Titanium Prints isn't the name of a new store, but the name of an Australian racehorse in Melbourne who had its hooves scanned with a 3D scanner to create a new set of very modern shoes.

Using 3D modeling software and metal 3D printing technology, scientists from the Commonwealth Scientific and Industrial Research Organization then output the ultra-lightweight racing shoes in less than 24 hours.

The cost? Some $600 for all four.

While a standard horse shoe is generally made from aluminum, at least the racing variety, they can tip the scales at up to two pounds each, and when speed is at issue, every ounce counts.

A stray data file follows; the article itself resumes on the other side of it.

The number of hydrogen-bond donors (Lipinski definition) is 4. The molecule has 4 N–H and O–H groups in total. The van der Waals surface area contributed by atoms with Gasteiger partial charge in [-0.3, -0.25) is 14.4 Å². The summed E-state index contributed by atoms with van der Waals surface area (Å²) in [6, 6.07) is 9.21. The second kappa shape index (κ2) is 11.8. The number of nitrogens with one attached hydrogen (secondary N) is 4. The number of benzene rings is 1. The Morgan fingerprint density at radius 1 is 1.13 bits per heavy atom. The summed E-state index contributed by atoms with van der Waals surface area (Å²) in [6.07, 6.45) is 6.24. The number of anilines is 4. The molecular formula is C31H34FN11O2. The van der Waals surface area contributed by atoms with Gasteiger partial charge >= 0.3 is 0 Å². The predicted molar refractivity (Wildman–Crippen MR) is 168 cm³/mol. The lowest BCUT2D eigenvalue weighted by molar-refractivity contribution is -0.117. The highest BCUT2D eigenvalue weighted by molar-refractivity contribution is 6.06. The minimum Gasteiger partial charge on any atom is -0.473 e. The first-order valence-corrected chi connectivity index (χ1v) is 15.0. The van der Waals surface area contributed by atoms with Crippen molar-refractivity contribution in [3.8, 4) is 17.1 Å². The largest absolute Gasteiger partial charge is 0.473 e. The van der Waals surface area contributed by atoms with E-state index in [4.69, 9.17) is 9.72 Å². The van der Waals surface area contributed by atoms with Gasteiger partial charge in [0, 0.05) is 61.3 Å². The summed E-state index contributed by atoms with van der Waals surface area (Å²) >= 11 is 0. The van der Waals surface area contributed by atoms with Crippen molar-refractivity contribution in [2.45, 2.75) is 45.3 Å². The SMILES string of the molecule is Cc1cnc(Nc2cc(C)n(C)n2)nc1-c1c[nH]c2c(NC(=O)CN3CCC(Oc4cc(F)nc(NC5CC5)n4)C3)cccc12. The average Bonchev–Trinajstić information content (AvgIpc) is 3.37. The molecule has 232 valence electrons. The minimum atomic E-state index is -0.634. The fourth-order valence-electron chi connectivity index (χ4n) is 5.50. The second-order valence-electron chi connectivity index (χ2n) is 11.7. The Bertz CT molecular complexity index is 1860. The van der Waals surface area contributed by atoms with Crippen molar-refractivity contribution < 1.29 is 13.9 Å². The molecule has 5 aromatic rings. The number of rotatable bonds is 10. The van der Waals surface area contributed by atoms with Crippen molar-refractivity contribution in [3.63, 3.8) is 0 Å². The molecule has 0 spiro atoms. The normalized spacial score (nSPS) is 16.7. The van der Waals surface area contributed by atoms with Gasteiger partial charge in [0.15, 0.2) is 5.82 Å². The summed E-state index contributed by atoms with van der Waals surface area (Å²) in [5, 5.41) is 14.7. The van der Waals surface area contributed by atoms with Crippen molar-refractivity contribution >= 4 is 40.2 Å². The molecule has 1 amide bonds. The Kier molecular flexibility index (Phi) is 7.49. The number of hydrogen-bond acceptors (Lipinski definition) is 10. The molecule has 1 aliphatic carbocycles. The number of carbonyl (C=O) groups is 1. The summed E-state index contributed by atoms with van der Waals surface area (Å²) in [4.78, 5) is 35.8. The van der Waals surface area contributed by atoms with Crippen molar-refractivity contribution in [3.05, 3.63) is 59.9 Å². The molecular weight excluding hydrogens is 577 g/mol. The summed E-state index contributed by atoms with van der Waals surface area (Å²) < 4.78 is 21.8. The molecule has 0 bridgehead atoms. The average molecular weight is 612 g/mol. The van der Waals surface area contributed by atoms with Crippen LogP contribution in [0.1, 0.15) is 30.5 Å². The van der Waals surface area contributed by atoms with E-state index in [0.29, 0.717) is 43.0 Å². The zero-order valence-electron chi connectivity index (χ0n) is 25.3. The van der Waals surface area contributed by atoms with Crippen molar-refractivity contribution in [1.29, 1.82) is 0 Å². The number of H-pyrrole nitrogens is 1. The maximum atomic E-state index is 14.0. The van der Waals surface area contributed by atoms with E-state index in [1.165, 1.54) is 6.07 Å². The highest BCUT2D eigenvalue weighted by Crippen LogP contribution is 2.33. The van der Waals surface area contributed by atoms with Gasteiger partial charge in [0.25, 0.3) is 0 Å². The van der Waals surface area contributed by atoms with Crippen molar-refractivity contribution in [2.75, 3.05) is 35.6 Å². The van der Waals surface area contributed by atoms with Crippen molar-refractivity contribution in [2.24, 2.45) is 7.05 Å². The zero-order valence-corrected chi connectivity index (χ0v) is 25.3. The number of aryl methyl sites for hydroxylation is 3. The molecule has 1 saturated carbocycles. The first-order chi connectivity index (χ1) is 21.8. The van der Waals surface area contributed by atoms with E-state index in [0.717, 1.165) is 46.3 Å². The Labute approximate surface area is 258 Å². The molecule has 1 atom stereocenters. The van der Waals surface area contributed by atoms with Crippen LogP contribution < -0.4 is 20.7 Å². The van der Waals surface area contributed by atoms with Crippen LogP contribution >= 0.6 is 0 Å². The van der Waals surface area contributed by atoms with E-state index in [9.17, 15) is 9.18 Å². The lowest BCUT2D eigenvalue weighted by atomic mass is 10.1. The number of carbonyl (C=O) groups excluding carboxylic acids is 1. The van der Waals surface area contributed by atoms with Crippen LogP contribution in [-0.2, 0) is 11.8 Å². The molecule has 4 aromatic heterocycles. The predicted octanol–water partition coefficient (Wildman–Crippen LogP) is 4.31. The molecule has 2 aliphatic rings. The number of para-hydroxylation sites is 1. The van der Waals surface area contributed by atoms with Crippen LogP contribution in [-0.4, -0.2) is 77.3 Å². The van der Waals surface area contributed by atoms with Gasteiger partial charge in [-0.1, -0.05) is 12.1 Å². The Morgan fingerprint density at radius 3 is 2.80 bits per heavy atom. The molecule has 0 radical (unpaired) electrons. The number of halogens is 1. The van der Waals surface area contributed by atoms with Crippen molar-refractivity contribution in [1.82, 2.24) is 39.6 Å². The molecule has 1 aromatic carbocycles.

"Conventional shoes are heavier and cheaper," said titanium printing expert, John Barnes. "We believed the weight reduction would be worth the added cost."

In horse racing, everything is done in service to the ultimate goal; speed.

Titanium Prints' trainer, John Moloney, wanted four shoes which would be as light weight as possible.

"The titanium shoes could take up to half of the weight off a traditional aluminum shoe, which means a horse could travel at new speeds," Moloney said. "We're very excited at the prospect of improved performance from these shoes."

According to Barnes, using 3D titanium printing demonstrates the wide range of applications the technology can be used to address. During the process, each of the horse's hooves was scanned to create a custom contour for fitting.

Australia produces more titanium ore than any other place in the world, and they also produce some pretty fast racehorses. Clearly a match made in heaven.